After 500 years Procuratie Vecchie reopen in Venice, renovated by Chipperfield

The historic building in Piazza San Marco is the new carbon neutral house of The Human Safety Net foundation, with a project signed by the former guest editor of Domus.

After half a millennium, the Procuratie Vecchie reopen in Piazza San Marco, with an architectural project by David Chipperfield. “The history of this building is intertwined with the history of Venice and Italy,” says the president of Assicurazioni Generali Gabriele Galateri. Begun by the architect Bartolomeo Bon in 1517 and completed by the Proto of Venice, Jacopo Sansovino, in 1538, the procurators of San Marco originally resided here, who took care of the Basilica of San Marco and the city. Today the building is the new home of The Human Safety Net, the humanitarian foundation of Generali. Half of the first floor includes the offices, the other half and the second-floor houses institutions and associations, while the third floor is open to the public.

David Chipperfield describes the project by underlining that “it is a cliché to say that architecture is about collaboration, but this is further true for this case. It is not easy to convince a commercial client to put care and patience into projects like these, but this has happened here, thanks to the collaboration with the Municipality. Now we look forward to seeing the building become part of Venice and strengthen the public dimension that we have tried to enhance with our intervention”.

Le Procuratie Vecchie, David Chipperfield, Piazza San Marco, Venezia. Foto Andrea Martiradonna
Fondazione The Human Safety Net, Migliore+Servetto, Procuratie Vecchie, Piazza San Marco, Venice. Photo Andrea Martiradonna

The façade is a homogeneous scenic backdrop that occupies the entire north side of piazza San Marco, but the structure consists of several adjacent buildings, given its original residential vocation. Tightly closed walls, just 5 m from each other, separate the former residential units. “Our first challenge as architects” - says Chipperfield – “was to reuse the building so that its limits were enhanced, trying to make the walls that separate the units a strength in the project. We continue to refer to this building as if it were a single and coherent body when it is not: this is manifested explicitly through the system of partitions and the absence of a circulation system that connected the entire building. We exchanged the idea of ​​having large rooms with that of the enfilade, of the spatial sequence”. The second challenge, for the former guest editor of Domus “was the identification of the physical substance to be recovered: there were rooms with a decorative quality and others in which it was absent. Therefore, determining the object of the restoration was difficult, but we relied on the material”.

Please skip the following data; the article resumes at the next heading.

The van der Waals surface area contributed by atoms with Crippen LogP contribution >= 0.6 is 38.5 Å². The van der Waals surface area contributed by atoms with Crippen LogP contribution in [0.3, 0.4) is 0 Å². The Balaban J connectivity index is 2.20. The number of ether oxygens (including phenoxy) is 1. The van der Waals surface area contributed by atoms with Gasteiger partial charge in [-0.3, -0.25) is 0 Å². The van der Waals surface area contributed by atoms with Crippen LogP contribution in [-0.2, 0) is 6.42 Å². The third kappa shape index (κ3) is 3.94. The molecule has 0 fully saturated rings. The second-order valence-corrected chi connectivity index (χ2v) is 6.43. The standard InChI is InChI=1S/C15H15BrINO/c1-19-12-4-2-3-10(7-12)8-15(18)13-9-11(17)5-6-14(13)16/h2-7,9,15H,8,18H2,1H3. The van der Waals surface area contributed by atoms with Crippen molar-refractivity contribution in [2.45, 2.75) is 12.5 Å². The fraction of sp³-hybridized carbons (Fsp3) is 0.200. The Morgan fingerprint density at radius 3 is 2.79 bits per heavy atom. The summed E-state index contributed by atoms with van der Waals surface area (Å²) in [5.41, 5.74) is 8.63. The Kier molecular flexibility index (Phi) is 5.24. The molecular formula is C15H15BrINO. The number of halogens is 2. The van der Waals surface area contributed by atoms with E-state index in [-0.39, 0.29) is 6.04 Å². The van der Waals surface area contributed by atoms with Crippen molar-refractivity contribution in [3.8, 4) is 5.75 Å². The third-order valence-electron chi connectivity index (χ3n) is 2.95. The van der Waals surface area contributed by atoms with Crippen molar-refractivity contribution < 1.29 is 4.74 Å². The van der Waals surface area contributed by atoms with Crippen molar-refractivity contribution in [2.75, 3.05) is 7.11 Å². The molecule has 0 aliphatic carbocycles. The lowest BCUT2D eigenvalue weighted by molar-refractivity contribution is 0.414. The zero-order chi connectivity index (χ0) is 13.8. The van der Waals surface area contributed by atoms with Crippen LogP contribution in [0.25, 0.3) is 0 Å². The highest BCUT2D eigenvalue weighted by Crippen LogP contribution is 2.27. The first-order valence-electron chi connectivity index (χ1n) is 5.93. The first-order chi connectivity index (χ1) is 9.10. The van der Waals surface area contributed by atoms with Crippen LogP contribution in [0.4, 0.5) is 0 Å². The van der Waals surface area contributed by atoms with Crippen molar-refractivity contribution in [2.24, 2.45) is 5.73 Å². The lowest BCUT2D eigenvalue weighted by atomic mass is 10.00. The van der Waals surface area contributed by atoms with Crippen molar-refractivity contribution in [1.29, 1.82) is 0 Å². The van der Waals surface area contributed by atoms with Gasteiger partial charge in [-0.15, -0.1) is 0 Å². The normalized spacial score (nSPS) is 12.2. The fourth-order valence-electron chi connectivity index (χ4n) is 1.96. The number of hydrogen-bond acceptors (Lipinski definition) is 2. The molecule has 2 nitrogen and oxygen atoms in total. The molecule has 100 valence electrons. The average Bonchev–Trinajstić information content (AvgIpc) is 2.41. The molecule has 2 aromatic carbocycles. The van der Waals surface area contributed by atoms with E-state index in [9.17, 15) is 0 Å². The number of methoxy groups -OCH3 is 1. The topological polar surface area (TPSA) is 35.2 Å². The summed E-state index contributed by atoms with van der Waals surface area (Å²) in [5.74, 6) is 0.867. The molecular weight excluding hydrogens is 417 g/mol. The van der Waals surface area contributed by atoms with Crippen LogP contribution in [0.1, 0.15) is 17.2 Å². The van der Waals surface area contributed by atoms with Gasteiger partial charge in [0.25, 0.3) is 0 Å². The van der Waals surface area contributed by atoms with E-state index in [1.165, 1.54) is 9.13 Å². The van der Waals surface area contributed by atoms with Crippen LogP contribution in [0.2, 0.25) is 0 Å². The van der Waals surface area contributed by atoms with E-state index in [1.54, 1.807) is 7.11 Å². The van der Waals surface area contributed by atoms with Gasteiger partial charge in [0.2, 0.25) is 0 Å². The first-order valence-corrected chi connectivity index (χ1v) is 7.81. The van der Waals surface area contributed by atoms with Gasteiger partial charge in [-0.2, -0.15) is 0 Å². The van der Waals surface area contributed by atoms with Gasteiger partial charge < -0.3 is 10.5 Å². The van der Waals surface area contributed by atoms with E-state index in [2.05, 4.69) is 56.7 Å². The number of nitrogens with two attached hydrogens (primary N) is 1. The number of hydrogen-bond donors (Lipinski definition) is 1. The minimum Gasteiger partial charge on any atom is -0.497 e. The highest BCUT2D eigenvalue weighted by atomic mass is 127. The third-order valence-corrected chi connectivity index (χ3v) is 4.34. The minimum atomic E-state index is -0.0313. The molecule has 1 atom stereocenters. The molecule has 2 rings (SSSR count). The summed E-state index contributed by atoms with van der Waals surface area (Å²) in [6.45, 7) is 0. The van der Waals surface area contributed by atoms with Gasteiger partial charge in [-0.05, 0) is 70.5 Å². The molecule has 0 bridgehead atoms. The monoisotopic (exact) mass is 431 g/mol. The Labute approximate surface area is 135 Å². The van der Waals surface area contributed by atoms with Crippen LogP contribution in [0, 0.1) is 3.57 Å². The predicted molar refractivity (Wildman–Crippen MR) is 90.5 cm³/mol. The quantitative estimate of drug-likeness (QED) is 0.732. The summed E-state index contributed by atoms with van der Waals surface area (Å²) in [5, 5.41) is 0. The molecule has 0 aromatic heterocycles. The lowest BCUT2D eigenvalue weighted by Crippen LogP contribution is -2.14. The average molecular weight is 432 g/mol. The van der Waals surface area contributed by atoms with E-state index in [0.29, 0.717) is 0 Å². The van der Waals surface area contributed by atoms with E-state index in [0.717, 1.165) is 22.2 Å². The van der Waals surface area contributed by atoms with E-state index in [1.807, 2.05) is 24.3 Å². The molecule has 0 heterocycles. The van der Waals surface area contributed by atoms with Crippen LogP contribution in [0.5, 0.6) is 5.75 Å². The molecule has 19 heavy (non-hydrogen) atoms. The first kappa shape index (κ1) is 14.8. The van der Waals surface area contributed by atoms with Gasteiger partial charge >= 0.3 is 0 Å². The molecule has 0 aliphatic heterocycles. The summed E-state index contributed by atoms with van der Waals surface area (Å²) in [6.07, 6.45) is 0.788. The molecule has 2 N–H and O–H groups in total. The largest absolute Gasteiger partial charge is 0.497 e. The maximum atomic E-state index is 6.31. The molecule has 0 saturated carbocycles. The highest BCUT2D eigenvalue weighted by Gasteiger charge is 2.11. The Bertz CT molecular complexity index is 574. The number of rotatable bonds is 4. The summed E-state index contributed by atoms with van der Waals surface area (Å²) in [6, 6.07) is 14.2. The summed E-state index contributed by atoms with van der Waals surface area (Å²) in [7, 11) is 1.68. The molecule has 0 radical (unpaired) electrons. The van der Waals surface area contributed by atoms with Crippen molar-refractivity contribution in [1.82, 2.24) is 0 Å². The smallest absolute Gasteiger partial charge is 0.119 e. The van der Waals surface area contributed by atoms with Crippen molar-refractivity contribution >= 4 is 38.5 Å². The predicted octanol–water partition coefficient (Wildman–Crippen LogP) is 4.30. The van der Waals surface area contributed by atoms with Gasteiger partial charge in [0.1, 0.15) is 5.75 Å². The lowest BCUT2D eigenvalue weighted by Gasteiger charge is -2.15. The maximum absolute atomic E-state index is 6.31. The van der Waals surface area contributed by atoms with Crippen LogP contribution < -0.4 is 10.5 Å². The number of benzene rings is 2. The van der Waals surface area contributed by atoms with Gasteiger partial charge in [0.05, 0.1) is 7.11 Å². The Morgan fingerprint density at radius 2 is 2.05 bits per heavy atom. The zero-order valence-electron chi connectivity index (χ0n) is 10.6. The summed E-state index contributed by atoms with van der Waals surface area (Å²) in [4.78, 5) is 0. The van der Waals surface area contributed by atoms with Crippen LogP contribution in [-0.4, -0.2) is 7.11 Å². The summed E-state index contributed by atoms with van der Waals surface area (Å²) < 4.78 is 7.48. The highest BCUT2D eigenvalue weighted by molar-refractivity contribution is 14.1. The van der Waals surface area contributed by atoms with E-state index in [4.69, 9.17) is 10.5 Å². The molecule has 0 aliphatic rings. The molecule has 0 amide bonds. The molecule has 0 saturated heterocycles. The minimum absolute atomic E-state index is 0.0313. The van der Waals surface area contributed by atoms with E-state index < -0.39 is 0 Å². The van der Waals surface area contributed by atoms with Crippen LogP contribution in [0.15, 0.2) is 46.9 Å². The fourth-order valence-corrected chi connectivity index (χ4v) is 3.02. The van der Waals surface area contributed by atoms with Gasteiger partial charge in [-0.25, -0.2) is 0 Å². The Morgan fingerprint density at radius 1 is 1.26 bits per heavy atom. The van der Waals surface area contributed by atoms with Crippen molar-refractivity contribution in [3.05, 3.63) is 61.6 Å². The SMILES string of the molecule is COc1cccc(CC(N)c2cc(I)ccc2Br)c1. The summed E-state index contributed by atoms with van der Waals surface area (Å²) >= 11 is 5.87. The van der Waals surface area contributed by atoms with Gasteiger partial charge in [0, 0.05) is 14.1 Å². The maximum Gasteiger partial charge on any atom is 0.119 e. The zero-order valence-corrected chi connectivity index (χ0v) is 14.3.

The British architect then states that “building in Italy is never easy in terms of paperwork, but the level of craftsmanship is extremely precious for an architect. When we designed the Neues Museum 20 years ago, we came to Italy to learn about this ‘soft restoration’, the cultural approach to craftsmanship: as Italians, you should never underestimate it”.


“The ‘new’ Vecchie Procuratie are part of the larger project we are conducting in the Marciana area, which started in 2019.” explains Philippe Donnet, CEO of the Generali Group. “Our connection to the city and this intervention underlines this. Indeed, the first Generali offices outside Trieste were right here until the 1980s when we moved to Mogliano Veneto”. The company, in fact, “first brought greenery to the area with the intervention in the Royal Gardens, while today the Procuratie Vecchie bring a working and social life to Piazza San Marco, introducing a different function from that of tourism.”

After winning the competition in 2017, David Chipperfield Architects Milan, of which the English architect and Giuseppe Zampieri are partners, thus completes an intervention that brings to light the original material of the complex, making use of some of the more traditional Venetian techniques: terrazzo for the arches that open up the partitions, creating a coherent circulation, pastellone for flooring and scialbatura on brick surfaces, but also cocciopesto, marmorino and terracotta. The interior design and exhibition layout are by Migliore + Servetto Architects, while the creative concept of The home Venice is by Rampello & Partners Creative Studio. Shortly after the presentation of the “Venice world capital of sustainability” project, the building presents itself as carbon neutral.

David Chipperfield. Foto Benjamin McMahon
David Chipperfield. Photo Benjamin McMahon

Opening image: Fondazione The Human Safety Net, Migliore+Servetto, Procuratie Vecchie, Piazza San Marco, Venezia. Foto Andrea Martiradonna

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